I just stumbled upon a technique using the Tonal Contrast filter in Nik Software Color Efex Pro to recover shadow detail without any visible evidence of noise or loss of detail, and without affecting the rest of your image. This is great stuff!
Two of the most common problems I’ve seen when trying to extract more detail from deep shadows are an increase in noise and/or murky shadows that just don’t look right. I haven’t done extensive testing on this new technique but the tests I have run have been overwhelmingly positive. The best part? As I’ve come to expect from Nik, it’s easy as pie. Let’s get to the good stuff.
The image you see above, from Goblin Valley State Park, has nearly featureless shadows in the foreground hoodoos. Honestly, that’s exactly what I wanted – a nice silhouette to set off Wildhorse Mesa in the background. But, for the sake of this example, I’m using it to show you what’s possible with Color Efex Pro Tonal Contrast filter.
The image above shows you just how much detail was lurking in the shadows that I was able to pull out using the Tonal Contrast filter in Color Efex Pro. No muddy, ruddy or murky shadows, good detail and virtually no noise. The settings I used to achieve this were:
Highlight Contrast: 0
Midtone Contrast: 0
Shadow Contrast: 60
Shadows Slider: Approximately 1/2 power (don’t go above 1/2 power or things start to go downhill fast)
Highlight Slider: 0 power
And, if the first example wasn’t dramatic enough, how’s the one above? Again, I personally prefer the first image with the foreground hoodoos (goblins) almost completely in silhouette. But, these two examples show you the potential hiding in the Tonal Contrast filter. Here are the settings I used for this example:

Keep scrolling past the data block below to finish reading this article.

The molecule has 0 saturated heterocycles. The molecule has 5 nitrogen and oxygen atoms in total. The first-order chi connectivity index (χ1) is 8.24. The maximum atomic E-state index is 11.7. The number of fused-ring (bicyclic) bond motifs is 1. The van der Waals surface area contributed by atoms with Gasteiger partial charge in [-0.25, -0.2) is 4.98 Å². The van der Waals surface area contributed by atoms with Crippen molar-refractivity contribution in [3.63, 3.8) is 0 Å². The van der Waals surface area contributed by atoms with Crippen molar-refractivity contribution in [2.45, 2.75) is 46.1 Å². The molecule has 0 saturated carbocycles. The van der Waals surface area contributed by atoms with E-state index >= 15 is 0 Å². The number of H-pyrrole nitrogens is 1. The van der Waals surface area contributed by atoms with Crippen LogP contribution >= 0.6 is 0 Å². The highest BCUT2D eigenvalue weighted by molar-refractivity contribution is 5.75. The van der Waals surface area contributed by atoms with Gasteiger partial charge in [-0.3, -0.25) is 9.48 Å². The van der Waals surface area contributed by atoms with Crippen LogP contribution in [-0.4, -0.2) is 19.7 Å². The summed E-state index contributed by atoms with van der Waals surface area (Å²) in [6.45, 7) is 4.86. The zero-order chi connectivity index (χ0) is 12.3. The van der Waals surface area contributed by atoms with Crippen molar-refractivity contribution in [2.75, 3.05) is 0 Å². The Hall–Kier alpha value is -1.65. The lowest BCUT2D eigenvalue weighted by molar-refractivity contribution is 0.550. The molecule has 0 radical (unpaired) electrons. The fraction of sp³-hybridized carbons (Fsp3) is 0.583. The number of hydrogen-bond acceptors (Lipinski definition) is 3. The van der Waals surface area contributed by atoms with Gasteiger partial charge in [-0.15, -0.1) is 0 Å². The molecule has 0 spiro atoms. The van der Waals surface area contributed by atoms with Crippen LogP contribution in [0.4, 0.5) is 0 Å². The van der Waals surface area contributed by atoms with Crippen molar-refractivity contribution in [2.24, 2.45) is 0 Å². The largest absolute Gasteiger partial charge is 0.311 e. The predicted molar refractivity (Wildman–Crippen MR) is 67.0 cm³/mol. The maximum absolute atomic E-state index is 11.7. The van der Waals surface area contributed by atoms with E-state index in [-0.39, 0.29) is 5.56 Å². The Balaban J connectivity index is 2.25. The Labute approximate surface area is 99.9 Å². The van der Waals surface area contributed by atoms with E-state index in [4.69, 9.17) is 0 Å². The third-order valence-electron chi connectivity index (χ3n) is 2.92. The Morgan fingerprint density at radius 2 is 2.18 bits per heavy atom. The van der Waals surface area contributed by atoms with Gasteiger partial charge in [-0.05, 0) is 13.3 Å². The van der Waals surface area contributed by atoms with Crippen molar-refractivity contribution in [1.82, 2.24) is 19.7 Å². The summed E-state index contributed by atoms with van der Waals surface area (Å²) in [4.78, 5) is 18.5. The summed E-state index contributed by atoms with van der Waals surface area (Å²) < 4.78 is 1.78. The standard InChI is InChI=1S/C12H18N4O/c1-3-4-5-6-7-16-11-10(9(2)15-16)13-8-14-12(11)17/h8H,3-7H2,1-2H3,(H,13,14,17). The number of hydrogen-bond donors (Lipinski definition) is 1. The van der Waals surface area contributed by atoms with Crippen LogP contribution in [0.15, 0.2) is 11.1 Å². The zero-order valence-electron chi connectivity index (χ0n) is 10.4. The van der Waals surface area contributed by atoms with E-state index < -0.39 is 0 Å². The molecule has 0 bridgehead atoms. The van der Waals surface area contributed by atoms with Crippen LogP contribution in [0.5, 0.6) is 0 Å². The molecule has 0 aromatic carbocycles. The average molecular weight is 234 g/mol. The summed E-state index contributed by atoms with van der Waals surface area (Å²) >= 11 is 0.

Highlight Contrast: 15
Midtone Contrast: 15
Shadow Contrast: 80
Shadows Slider: Approximately 1/2 power
Highlight Slider: 0 power
A final thought on shadow detail: Almost any time you dodge (make lighter) shadows you’re also decreasing contrast in the affected area. Using other techniques, you’ll need to first lighten the shadows and then add back some contrast in the next step. Using this technique takes care of both in one step. Lastly, I’m a firm believer that not every shadow needs to have detail. Almost every image I process has some areas that are pure, featureless black. I set the black point in Lightroom as one of the very first steps in the process. I believe that having a nice, pure black really sets off the tones and colors of an image. But, that’s just my opinion so take it for what it’s worth (maybe nothing?).
So, now I’ve shown you yet another use for the amazing Nik Software plug-ins. I’m constantly amazed at what I’m discovering with each plug-in that’s included with Nik’s Complete Collection. Extremely powerful, extremely easy to use. Less time at the computer equals more time outside making new images. Sounds like a winner to me!
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